Well while I like getting tshirts and accesories there, I really am not the goth sort, I tend to be more of a hippie in style.  Which she never really said too much about but it was like she was practicing some "Teen 101: Do not respond to their efforts to shock you and they will eventually come back to normal." Which meant thin smiles and forced compliments on my boho style.  Once at my son's old school, I wore a long broomstick skirt, a boho lacy like top (it had a lining) under a light jacket since the top had spaghetti straps.  I got a lot of compliments from the kids and some of the teachers.  On the way out, my mom, who had done a plant related presentation, said "Well, it does look nice" like someone was force feeding her worms. 

Mind you at the time I was 30.  WAY too late for a rebellion. 

I got the same "pretend you're not shocked or disapproving" look when I got my first tattoo a few months later.
Beyond a wholesome discipline, be gentle with yourself. You are a child of the universe, no less than the trees and the stars.  You have a right to be here. Be cheerful, strive to be happy. -Desiderata

afbluebelle

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Re: Oh mothers, or "I think I can dress myself, Mom"
« Reply #2 on: January 12, 2013, 09:01:22 PM »
Its a mom thing... I get grief for my tatoos, my t-shirts, and the fact that I wear jeans and front fly/zip pants (not side zip like a proper woman).


The work wardrobe is the elephant in the room, as is my penchant for my old, ugly wallet.
My inner (r-word) is having a field day with this one.
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SPuck

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Re: Oh mothers, or "I think I can dress myself, Mom"
« Reply #3 on: January 12, 2013, 09:42:02 PM »
(not side zip like a proper woman)

Proper modern woman wear side zip up pants? /:?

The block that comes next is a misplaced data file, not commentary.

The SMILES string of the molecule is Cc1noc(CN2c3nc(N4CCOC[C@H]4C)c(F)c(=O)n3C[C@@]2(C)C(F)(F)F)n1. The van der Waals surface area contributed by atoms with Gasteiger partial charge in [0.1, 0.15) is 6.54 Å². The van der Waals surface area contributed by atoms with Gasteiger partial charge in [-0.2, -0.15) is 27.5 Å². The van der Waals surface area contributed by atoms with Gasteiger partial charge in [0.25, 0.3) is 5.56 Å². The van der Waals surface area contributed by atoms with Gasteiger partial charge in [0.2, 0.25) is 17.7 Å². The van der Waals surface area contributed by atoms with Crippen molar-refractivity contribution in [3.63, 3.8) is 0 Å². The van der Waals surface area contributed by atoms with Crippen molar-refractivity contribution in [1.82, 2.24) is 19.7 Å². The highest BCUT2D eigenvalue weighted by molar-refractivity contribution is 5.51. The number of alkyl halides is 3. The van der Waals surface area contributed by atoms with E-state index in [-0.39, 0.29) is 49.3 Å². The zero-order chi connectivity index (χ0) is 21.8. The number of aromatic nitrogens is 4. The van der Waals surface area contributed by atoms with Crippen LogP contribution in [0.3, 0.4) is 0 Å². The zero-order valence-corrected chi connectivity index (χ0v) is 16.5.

Yvaine

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Re: Oh mothers, or "I think I can dress myself, Mom"
« Reply #4 on: January 12, 2013, 10:01:51 PM »
(not side zip like a proper woman)

Proper modern woman wear side zip up pants? /:?

It was A Thing for a while, like in the fifties, when pants had first started being acceptable for women. Front zips were considered to be for men because of...the functional aspect. But I have no idea how one would even stick to this rule anymore and have a wardrobe of any size, because almost everything is front zip now.

PastryGoddess

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Re: Oh mothers, or "I think I can dress myself, Mom"
« Reply #5 on: January 12, 2013, 10:08:27 PM »
Its a mom thing... I get grief for my tatoos, my t-shirts, and the fact that I wear jeans and front fly/zip pants (not side zip like a proper woman).


The work wardrobe is the elephant in the room, as is my penchant for my old, ugly wallet.

Isn't your work wardrobe...ummm mandatory ???

Hmmmmm

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Re: Oh mothers, or "I think I can dress myself, Mom"
« Reply #6 on: January 12, 2013, 11:20:49 PM »
It's a mom thing and the best thing to do about it is to have a sense of humor.  I have two mid-50 yr old, very elegant, ex-model cousins who definetly know how to dress. Before a recent wedding, my cousins, my sis, and I were waiting for their mom in a hotel lobby. We had a bet going on whether aunt would tell cousin 1 her dress was too short for age or cousin 2 was in too high of heels for a woman her height.  Aunt was a little miffed when we all burst out laughing when she asked elegant cousin if she really meant for her dress to be that short?

CakeBeret

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Re: Oh mothers, or "I think I can dress myself, Mom"